Misdemeanour A crime that is less serious than a felony. Misdemeanours are sometimes classified by degrees. 1st degree misdemeanours are the most serious class, 2nd degree misdemeanours are less serious, and so on. Many states consider a first DUI conviction as a misdemeanour.

Miranda Rights: The advisement that you have the right to remain quiet and to have a lawyer present before answering questions, which police must tell prior to questioning someone who is in police custody. From time to time pertinent to DWI cases, on the grounds that the police never arrest anybody until after questioning (Have you been drinking?), after the FSTs, and perhaps after the BA Testing. Obviously, one does have the privilege not to answer questions of the police officer.

Open Container Laws: In some states, it is illegal to have an open container of alcohol in your motor vehicle. Many states have laws that consider it illegal for drivers to have open containers in the vehicle.

Provisional (or Restricted) License: In a DUI context, a provisional license might be given to someone to drive to and from work only, or to and from the court ordered drinking driver program.

Probation When all or part of the jail time is suspended in exchange for good behaviour of the culprit, as determined by checking in with a probation officer. Jail time may be reinstated if it is found the terms of probation are being not followed. Some grants of probation are unsupervised, but a violation may be found after a new arrest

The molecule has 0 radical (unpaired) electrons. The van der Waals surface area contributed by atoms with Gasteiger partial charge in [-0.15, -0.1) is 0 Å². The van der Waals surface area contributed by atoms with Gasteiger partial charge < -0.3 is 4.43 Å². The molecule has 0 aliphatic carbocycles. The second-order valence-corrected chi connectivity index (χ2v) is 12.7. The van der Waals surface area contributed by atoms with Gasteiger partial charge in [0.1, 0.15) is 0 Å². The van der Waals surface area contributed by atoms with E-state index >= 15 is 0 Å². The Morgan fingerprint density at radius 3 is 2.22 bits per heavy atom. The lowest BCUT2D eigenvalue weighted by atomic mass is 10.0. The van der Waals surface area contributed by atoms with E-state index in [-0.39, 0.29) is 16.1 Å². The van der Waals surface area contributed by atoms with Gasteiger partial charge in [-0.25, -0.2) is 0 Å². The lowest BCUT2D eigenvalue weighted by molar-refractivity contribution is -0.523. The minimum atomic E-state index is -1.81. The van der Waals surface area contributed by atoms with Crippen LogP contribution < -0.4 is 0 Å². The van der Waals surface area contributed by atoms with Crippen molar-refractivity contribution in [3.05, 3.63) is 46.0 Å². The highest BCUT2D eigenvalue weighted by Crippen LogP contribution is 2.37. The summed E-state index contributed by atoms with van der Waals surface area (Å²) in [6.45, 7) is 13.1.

Rising Curve Defense: A defense to DWI situation based upon the claim that the driver was not under the influence and did not showed .08% blood alcohol when he/she was driving, but it rose to that level after arrest due to the fact that alcohol was being absorbed. As a result, a long delay between being pulled over and having a BA test helps the suspect in many cases.

Regurgitation: Ejecting some stomach substance up into the throat or mouth. With alcohol in the stomach, this can trick a Breathalyzer into believing that the blood alcohol level is much higher than it is. Officers directing a breath test should watch the suspect to see he doesn’t regurgitate or burp preceding the test. A cloud of liquor burped up into the mouth will negate the breath test comes about.

Sobriety Checkpoints: A system where law enforcement organizations select a specific venue for a specific time period and stop vehicles to interrogate drivers for possible DWI. If any evidence of intoxication is noted, a detailed investigation takes place.

Urine Test A laboratory chemical test of the person’s urine to determine the suspect’s BA level. It can be inaccurate because of the mixing of higher alcohol level urine with lower alcohol level urine.

Vehicle Immobilization/Impound: Vehicle impound is an option used by some states when there has been more than one DUI offence. The vehicle may be seized, or an ignition interlock device may be installed on the wheel of the car, requiring the driver to pass a breath test using the device before he or she can start the vehicle and drive.

Zero Tolerance BAC: Allowable BA content for minors. This percentage can be as small as 0% (meaning no alcohol content) or as high as 0.02%.